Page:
« Aaron Knapp: The Jurisprudence of Constitutional Reform in 1787
Michael Ramsey
| Main | On "Of the Laws" and Gay Marriage
Chris Green »

02/21/2014

Neil Weare on Samoan Citizenship
Michael Ramsey

At CNN Opinion, Neil Weare: Citizenship Is a Birthright in U.S. Territories (discussing an interesting pending case, Tuaua v. United States (D.C. Cir)).  As he explains: 

Tens of thousands of Americans who hold U.S. passports are denied legal recognition as U.S. citizens. The reason? They happen to be born in the U.S.territory of American Samoa instead of somewhere else in the United States.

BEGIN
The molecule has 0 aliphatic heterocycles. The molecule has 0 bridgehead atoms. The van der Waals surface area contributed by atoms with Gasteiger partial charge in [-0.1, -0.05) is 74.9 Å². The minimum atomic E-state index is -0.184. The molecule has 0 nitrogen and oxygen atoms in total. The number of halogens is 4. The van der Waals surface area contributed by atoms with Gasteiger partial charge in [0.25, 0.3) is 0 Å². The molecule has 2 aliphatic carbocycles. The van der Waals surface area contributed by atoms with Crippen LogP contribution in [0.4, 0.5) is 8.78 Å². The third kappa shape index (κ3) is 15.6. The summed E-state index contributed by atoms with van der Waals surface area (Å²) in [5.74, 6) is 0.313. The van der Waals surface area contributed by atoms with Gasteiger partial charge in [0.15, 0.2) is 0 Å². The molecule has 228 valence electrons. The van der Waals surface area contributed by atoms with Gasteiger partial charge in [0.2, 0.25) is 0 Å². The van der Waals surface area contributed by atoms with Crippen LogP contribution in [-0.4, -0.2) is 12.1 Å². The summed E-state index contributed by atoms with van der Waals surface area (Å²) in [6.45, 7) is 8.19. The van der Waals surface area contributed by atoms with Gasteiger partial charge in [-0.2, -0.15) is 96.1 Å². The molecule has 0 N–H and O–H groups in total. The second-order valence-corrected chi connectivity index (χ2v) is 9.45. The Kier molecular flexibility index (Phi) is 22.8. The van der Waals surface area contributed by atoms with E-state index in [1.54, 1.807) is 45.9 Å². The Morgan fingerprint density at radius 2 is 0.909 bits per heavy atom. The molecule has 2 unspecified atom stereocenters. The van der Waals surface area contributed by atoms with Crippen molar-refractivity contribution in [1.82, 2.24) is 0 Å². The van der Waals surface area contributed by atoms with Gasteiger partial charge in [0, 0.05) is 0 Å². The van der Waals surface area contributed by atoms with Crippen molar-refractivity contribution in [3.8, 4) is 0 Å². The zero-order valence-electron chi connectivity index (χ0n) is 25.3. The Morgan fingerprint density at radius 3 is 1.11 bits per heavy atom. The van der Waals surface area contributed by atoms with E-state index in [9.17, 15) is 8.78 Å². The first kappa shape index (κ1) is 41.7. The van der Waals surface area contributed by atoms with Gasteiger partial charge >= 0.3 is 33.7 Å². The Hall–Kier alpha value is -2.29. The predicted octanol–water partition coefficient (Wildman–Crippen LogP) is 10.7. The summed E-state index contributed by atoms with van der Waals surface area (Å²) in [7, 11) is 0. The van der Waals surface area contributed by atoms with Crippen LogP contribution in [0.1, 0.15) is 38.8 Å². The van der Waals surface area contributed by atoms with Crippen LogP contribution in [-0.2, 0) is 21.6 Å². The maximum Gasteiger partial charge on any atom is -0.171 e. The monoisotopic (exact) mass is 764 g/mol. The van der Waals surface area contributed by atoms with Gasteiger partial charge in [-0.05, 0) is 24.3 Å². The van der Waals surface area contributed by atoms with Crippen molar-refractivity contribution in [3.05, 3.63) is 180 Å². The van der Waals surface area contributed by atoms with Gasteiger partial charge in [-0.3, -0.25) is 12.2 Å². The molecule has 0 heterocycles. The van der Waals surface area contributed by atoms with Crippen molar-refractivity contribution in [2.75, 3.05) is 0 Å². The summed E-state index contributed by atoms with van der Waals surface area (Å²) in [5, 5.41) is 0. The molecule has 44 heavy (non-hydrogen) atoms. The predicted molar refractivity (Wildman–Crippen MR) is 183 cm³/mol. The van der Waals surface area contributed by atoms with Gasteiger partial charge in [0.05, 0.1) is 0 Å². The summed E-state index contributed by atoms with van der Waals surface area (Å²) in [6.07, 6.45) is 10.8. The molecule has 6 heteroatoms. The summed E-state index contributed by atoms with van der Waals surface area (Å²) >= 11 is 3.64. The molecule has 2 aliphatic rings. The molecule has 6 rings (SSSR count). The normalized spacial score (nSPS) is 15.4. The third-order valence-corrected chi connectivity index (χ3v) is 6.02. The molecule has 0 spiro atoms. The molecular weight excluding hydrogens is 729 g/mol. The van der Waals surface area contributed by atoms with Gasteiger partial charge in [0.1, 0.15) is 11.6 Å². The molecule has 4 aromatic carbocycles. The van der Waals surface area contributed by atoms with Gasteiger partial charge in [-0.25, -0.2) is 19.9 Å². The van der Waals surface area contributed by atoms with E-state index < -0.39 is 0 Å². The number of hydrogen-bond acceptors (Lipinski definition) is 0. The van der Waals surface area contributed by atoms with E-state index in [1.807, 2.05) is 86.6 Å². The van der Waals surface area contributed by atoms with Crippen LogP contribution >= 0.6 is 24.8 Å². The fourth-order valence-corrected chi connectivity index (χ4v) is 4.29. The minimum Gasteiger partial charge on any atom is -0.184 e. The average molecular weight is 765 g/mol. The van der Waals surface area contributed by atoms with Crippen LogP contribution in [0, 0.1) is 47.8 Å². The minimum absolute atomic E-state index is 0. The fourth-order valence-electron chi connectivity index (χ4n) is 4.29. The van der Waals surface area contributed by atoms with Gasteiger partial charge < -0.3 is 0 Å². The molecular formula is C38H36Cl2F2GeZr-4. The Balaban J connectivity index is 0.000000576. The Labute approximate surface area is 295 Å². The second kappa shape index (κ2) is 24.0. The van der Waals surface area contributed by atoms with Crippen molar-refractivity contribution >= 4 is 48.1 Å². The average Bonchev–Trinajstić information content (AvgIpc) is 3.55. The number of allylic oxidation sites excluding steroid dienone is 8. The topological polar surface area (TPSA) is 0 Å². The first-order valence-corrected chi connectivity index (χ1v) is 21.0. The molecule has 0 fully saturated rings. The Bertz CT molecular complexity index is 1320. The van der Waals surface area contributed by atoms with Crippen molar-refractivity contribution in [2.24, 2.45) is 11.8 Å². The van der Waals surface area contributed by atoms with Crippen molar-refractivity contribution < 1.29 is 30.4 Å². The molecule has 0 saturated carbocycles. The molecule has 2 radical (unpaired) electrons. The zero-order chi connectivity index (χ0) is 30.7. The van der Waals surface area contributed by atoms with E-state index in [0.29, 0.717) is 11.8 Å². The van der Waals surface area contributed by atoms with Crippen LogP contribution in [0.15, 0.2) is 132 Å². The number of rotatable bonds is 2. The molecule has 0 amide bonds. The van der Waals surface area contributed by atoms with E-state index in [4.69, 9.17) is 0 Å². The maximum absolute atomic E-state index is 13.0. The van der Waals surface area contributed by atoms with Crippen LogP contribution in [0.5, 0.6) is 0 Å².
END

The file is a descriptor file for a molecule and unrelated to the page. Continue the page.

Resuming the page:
It’s not widely known (I didn’t know it until recently) that people born in American Samoa are, by statute, designated “U.S. nationals” but not “U.S. citizens.”  If they want to be U.S. citizens, they have to be nationalized like people from other countries.

But, as the suit points out, the first sentence of the Fourteenth Amendment says that “All persons born ... in the United States, and subject to the jurisdiction thereof, are citizens of the United States.”  This obviously included U.S. territories in the western United States at the time.  As Weare further argues, it’s somewhat difficult to see how, under the Amendment’s original meaning, it doesn’t also include overseas territories such as Samoa, which are clearly (a) part of U.S. territory and (b) subject to U.S. jurisdiction.  (The culprit here, of course, is the Supreme Court’s convenient but somewhat dubious set of opinions in the Insular Cases, which held that certain overseas territories acquired after the Spanish-American War did not receive the full protection of the Constitution).